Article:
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Agreement in the Storting to introduce a long-term plan for the police

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Hadia Tajik (Ap), Helge André Njåstad (Frp) and Sveinung Stensland (H) agree that there must be more long-term planning for the police. Photo: Stian Lysberg Solum / NTB

Of NTB | 04.06.2024 15:33:17

Crime and justice: It was the opposition parties who first agreed that there must be more long-term management of the police through multi-year plans. The government parties Ap and Sp also joined the proposal, so that there is now a unanimous Storting behind it.

The criminals are becoming more and more cunning and are using new technological tools to carry out crime, points out Frps Helge André Njåstad, who heads the justice committee. Not least, heavy foreign criminal networks have enormous resources which they use to counter the police’s measures and investigations, he adds.

– Therefore, we must make the police better able to meet these threats in a far more robust way than today, which we believe long-term funding will contribute to, says Njåstad.

– It is high time, says Ap’s justice policy spokesperson Hadia Tajik.

– The role of the police has been discussed in connection with the local police reform, but the systematic review of what the police should be has not been held since 1976, she says.

Although the initiative now comes from the Storting, the proposal is in line with the government’s policy, says SP’s justice policy spokesperson Else Marie Rødby.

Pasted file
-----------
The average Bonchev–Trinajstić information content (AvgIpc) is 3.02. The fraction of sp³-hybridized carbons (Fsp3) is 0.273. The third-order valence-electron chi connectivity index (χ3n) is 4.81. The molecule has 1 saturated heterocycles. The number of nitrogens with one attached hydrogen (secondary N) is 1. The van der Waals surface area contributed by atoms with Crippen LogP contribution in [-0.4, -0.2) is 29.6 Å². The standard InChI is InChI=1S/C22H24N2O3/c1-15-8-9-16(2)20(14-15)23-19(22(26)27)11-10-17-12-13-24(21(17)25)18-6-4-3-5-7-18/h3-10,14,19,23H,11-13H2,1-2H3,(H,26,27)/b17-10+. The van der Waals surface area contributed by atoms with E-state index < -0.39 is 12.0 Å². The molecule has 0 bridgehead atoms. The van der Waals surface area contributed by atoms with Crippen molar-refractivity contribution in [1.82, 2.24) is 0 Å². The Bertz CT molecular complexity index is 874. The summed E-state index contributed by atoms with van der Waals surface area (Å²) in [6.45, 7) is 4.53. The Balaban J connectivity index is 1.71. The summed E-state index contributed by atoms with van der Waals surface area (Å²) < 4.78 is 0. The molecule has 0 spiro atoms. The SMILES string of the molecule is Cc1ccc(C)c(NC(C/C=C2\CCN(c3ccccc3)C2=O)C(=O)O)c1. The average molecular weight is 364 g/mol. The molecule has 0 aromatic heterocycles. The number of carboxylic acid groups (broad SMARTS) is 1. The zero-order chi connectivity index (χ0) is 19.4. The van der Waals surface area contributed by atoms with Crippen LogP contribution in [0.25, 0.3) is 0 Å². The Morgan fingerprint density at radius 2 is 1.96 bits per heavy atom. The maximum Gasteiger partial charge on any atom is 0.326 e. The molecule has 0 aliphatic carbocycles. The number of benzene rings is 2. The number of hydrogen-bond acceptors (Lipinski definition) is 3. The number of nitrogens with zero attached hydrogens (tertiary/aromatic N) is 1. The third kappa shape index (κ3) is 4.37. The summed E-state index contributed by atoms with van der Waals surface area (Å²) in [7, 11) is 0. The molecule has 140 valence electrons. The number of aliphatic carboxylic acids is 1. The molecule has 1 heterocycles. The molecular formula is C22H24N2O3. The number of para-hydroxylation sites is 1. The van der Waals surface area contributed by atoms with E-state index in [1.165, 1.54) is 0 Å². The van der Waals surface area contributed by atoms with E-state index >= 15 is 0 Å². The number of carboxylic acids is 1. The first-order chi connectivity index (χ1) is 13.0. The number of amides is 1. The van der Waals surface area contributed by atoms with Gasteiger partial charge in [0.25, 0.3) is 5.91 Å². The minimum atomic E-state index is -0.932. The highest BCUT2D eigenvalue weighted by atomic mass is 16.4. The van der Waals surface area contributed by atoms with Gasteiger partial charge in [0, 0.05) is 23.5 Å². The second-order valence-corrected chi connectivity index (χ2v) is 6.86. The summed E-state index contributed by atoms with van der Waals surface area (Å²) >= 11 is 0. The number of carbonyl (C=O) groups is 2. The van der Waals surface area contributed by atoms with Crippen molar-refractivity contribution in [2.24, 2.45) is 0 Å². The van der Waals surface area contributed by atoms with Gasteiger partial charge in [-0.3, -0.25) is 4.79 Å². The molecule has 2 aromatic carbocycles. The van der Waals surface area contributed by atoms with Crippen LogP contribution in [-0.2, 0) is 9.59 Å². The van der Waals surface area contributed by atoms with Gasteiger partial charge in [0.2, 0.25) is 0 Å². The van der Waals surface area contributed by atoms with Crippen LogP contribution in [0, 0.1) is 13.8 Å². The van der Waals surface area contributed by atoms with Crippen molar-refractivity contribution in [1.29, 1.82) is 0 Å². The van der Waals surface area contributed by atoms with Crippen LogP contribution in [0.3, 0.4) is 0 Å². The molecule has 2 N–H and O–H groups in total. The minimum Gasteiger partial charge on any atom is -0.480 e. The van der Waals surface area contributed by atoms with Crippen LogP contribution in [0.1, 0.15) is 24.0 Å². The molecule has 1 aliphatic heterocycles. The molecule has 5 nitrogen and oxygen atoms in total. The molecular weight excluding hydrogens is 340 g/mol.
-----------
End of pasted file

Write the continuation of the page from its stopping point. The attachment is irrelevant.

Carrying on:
– It was announced in the revised national budget that a more long-term management of the police must be looked at, she says, and emphasizes that the government will follow up – probably already in connection with the state budget in the autumn.

The parties have to a small extent discussed how the plan and committee should be designed. SV’s Andreas Sjalg Unneland says that there are probably quite a few differences between the parties.

– But what we agree on is that we need a larger public debate about the long lines in the police, says Unneland.

* The police will have more predictability than today, where they manage from budget to budget.

* A multi-year plan will give the police the opportunity to work more long-term and follow the broad lines. Today, one sees that the police are governed ad hoc according to which themes dominate the public debate, several of the parties argue.

* A long-term plan provides better overall management – ​​including long-term investments in digital infrastructure.

* It will provide a better overview of resources, capacity and competence in the police, as well as needs when planning for the number of study places.

Police director Benedicte Bjørnland has also expressed that she welcomes a long-term plan. During Arendalsuka last year, she emphasized that it is demanding to plan ahead in time with prices that rise and change, wrote Police Forum.

The parties also agree that a committee should be set up to assess which tasks the police should carry out, what should be prioritized, and possibly what can be done by others. It is approaching 50 years since the previous police role committee was set up – in 1976.

The government itself has not advocated a long-term plan. But the opposition seized the opportunity when the justice committee received a parliamentary report on combating financial crime on its table this spring.

The parties do not go into detail about how the arrangement will be and how many years the period will cover. But basically the parties envisage that the long-term plan should be similar to the long-term plan that applies to the Armed Forces. Operations, framework and facilities are managed there through a plan that is presented every four years.

The main arguments are about:

The police’s own employee organizations have long pushed for such a long-term plan. Last autumn, the organizations from Parat, the Police Union and the Norwegian Civil Service Association sent a letter to Mehl. There they asked that multi-year plans for the police must be introduced, based on the director of police’s professional advice and with a risk-assessed level of ambition.

(© NTB)

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